To be prudent is to be pragmatic. Mindlessly posting cherry-picked quotes from ancient Greek or Roman thinkers on social media, coupled with a picture of their corresponding stone statue, does nothing for the organic preservation of tradition. This is not to say that social media cannot play a role in preserving tradition. After all, as one of our main forms of communication, political messaging can be spread faster than ever, and this has been used by both those on the left and right to get the point across. But while social media platforms have been shown to help promulgate all sorts of reactionary politics, it is nevertheless incapable of preserving culture organically. 

There is a reason why the “Reject modernity, embrace tradition” slogan has become a popular internet meme—the onlineness of it all ironically undermines the point. Our hyper-digitized age has created a disconnect, and conservatives parroting the tired platitudes of “rejecting modernity” ought to make the effort to find out what that really means, especially as they, too, regularly take advantage of this so-called culturally degenerate modernity.

None of this is to say that conservatives shouldn’t be trying to change the culture, but such efforts should be made pragmatically, based on what can reasonably be recovered, so as to avoid the trap of seeking to recover a lost age based on heavily romanticized depictions of what that looked like.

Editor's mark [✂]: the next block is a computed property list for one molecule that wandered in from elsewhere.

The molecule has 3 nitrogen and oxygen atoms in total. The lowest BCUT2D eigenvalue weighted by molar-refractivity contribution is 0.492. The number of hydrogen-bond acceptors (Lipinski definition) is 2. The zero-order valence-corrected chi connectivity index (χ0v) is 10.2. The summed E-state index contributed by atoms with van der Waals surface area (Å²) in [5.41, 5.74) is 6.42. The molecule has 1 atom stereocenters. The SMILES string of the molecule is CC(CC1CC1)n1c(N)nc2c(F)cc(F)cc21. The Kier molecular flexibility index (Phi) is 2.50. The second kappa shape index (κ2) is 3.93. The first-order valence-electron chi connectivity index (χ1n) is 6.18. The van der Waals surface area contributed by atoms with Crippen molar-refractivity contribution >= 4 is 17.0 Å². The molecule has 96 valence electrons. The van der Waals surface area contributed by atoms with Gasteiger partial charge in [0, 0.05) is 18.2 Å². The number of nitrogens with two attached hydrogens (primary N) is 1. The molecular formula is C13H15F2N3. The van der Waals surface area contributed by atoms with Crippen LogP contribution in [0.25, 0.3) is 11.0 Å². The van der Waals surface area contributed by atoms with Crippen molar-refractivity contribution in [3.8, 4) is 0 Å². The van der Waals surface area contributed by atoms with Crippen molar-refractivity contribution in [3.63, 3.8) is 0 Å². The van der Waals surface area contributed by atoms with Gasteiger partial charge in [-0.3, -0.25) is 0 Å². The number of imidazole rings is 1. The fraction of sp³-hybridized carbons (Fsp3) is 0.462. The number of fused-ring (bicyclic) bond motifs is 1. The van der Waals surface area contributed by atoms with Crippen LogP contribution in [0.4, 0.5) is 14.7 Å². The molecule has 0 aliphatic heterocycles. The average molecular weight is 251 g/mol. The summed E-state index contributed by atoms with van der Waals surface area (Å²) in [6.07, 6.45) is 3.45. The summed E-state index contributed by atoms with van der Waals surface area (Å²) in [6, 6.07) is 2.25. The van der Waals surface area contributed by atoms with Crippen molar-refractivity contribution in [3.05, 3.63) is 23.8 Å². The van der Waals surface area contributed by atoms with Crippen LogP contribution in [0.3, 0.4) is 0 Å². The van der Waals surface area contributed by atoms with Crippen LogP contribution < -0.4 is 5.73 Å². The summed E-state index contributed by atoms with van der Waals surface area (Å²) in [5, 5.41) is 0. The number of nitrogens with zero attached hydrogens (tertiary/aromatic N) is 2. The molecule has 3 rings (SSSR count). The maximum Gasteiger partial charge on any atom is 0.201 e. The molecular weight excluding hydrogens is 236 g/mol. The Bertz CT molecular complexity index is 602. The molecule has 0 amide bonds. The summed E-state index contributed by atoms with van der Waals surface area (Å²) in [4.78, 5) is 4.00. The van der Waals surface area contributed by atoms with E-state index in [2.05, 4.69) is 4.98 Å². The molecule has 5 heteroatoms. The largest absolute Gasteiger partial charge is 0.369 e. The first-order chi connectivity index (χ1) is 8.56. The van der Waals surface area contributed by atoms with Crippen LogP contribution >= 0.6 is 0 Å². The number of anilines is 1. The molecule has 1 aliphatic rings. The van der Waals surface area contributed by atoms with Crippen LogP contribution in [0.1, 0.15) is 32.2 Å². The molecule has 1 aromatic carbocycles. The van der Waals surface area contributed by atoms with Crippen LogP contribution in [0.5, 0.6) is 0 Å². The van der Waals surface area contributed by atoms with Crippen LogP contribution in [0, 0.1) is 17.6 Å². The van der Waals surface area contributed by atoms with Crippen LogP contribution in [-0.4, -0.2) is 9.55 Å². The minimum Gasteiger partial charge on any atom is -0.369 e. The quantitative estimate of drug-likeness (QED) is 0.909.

For as much as Burke advocated for the preservation of the bonds between people handed to them by an oldfangled social order, his advocacy for clear minded, pragmatic rulers also suggests that he realized that some things really are lost to the sands of time. 

Of course, this is not to say that conservatives should lose their reverence for oldfangled social orders that no longer exist. But the point of conservatism shouldn’t be to return to something that is already lost, but to recover the philosophical framework that guided their approaches to statecraft so that we may apply them to our lives as best we can.